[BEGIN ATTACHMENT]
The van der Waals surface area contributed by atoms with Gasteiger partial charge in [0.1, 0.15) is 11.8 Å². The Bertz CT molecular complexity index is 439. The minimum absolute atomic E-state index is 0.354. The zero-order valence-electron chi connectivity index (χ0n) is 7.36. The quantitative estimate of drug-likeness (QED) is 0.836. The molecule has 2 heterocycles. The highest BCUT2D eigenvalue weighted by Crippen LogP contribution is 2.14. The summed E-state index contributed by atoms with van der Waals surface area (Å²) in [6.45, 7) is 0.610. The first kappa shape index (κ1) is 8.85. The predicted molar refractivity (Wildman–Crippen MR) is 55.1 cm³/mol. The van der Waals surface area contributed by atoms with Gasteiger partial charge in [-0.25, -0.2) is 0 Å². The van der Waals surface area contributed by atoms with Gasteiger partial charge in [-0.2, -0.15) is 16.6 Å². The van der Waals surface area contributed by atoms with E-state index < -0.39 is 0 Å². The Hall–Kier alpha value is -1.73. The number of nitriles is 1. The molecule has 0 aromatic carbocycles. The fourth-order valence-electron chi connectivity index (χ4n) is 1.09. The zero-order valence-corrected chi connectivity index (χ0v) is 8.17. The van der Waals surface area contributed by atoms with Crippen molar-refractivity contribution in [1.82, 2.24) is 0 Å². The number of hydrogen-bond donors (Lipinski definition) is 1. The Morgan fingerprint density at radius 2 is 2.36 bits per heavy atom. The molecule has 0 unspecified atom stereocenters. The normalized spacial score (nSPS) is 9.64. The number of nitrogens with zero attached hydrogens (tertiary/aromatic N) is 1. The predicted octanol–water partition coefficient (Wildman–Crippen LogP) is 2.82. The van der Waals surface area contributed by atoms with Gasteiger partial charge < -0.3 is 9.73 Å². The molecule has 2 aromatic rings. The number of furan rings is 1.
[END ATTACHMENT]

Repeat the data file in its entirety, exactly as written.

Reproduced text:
The van der Waals surface area contributed by atoms with Gasteiger partial charge in [0.1, 0.15) is 11.8 Å². The Bertz CT molecular complexity index is 439. The minimum absolute atomic E-state index is 0.354. The zero-order valence-electron chi connectivity index (χ0n) is 7.36. The quantitative estimate of drug-likeness (QED) is 0.836. The molecule has 2 heterocycles. The highest BCUT2D eigenvalue weighted by Crippen LogP contribution is 2.14. The summed E-state index contributed by atoms with van der Waals surface area (Å²) in [6.45, 7) is 0.610. The first kappa shape index (κ1) is 8.85. The predicted molar refractivity (Wildman–Crippen MR) is 55.1 cm³/mol. The van der Waals surface area contributed by atoms with Gasteiger partial charge in [-0.25, -0.2) is 0 Å². The van der Waals surface area contributed by atoms with Gasteiger partial charge in [-0.2, -0.15) is 16.6 Å². The van der Waals surface area contributed by atoms with E-state index < -0.39 is 0 Å². The Hall–Kier alpha value is -1.73. The number of nitriles is 1. The molecule has 0 aromatic carbocycles. The fourth-order valence-electron chi connectivity index (χ4n) is 1.09. The zero-order valence-corrected chi connectivity index (χ0v) is 8.17. The van der Waals surface area contributed by atoms with Crippen molar-refractivity contribution in [1.82, 2.24) is 0 Å². The number of hydrogen-bond donors (Lipinski definition) is 1. The Morgan fingerprint density at radius 2 is 2.36 bits per heavy atom. The molecule has 0 unspecified atom stereocenters. The normalized spacial score (nSPS) is 9.64. The number of nitrogens with zero attached hydrogens (tertiary/aromatic N) is 1. The predicted octanol–water partition coefficient (Wildman–Crippen LogP) is 2.82. The van der Waals surface area contributed by atoms with Gasteiger partial charge < -0.3 is 9.73 Å². The molecule has 2 aromatic rings. The number of furan rings is 1.